Friday, May 16, 2008

2008 mid-Q2 Portfolio Update

Half of Q2 has passed. Presently, my portfolio contains:

Sinotech
Fujian Plastics
Sihuan
C&G
Karin
Valutronics
Changtian

Transactions made since last update:
Sold: China Hongcheng and China Precision
Bought: Changtian and Cacalo

Sold China Precision due to the unexpectedly poor Q1. China Hongcheng was sold due to two reasons. One, my original investment reason was incorrect as I may have overlooked the large amount of debts carried by China Hongcheng. Two, I wish to be less concentrated in chemical fiber industry, since I also have stocks in C&G and Sinotech. Both positions are sold at a loss.

Added more Cacalo shares to my portfolio, due to the unexpected good Q1 results.

Initiate a position on Changtian due to low PE and the interesting prospect of higher revenue & profits for the coming two years. Changtian will be increasing the production capacity of BOPA film and 2-A2MPS, and initiating the production of UV cured PE release film.

Year-to-date, my portfolio returns are negative at around -3.5%, slightly better than STI (-5.9%).

Book Review : Invest Like a Dealmaker

Invest Like a Dealmaker is written by Christopher Mayer, an editor of two investment letter.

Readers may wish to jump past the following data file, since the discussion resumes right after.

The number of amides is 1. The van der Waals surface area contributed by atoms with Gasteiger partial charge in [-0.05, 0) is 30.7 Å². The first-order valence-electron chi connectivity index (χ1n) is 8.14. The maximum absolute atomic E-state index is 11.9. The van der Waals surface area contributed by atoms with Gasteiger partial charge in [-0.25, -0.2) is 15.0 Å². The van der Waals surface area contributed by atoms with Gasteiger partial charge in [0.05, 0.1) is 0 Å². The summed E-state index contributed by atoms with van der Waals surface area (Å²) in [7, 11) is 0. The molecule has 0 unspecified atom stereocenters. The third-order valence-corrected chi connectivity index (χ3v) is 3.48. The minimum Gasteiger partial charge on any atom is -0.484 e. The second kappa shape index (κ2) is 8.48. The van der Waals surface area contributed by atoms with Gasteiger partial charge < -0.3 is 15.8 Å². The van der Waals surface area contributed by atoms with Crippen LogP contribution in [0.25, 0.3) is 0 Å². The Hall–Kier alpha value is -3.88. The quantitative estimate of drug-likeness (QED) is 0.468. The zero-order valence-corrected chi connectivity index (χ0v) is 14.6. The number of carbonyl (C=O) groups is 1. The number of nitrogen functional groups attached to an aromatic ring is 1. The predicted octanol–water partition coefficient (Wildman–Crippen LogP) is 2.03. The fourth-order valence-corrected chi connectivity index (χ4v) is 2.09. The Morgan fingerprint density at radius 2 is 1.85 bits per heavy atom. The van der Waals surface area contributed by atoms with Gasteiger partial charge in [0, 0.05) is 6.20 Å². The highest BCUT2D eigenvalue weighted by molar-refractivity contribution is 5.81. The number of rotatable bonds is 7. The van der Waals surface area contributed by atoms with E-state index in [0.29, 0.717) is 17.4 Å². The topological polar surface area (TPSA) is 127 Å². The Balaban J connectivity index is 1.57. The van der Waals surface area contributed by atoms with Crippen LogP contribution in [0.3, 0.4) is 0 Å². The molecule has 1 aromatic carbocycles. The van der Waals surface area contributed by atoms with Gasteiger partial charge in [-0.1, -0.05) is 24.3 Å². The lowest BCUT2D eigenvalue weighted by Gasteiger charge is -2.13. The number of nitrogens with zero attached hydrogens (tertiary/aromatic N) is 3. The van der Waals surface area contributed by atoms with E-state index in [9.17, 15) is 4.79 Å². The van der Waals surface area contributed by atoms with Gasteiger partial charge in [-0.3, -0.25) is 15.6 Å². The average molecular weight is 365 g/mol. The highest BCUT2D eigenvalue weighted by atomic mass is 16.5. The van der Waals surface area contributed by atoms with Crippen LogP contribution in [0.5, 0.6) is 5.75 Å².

The book will be an interesting addition to a value investor library, as it briefly introduces an value investor to other probably more obscure search method.

The book started off by denoting two types of market, stockmarket and the private business market (or Wall Street vs Main Street). Following that, it introduces three concepts on how to think about private business values: that is (i) focus on whole companies, (ii) focus on cashflow and (iii) focus on asset values.

Then it borrows from Marty Whitman's Value Investing the four methods that companies can create value. They are earnings, free cash flow, resource conversion and access to capital markets.

The most interesting part comes next, whereby the author discuss on the eight possible search methods, ranging from Greenblatt's Magic Formula to Distress Investing.

Finally, the book starts to dwell on the philosophy/methods of other great investors such as Rahph Wanger, Bill Miller etc, as well as some academic studies and views of businessman. And also a chapter on when to sell stocks.

Except for the chapter on when to sell stocks, the great investors' philosophy/methods portion may or may not be to your liking, especially if you have already covered a lot of ground in value investing philosophy. Nonetheless, some ideas are quite interesting and may be worth re-reading.

On the whole, the book will be great for aspiring value investors.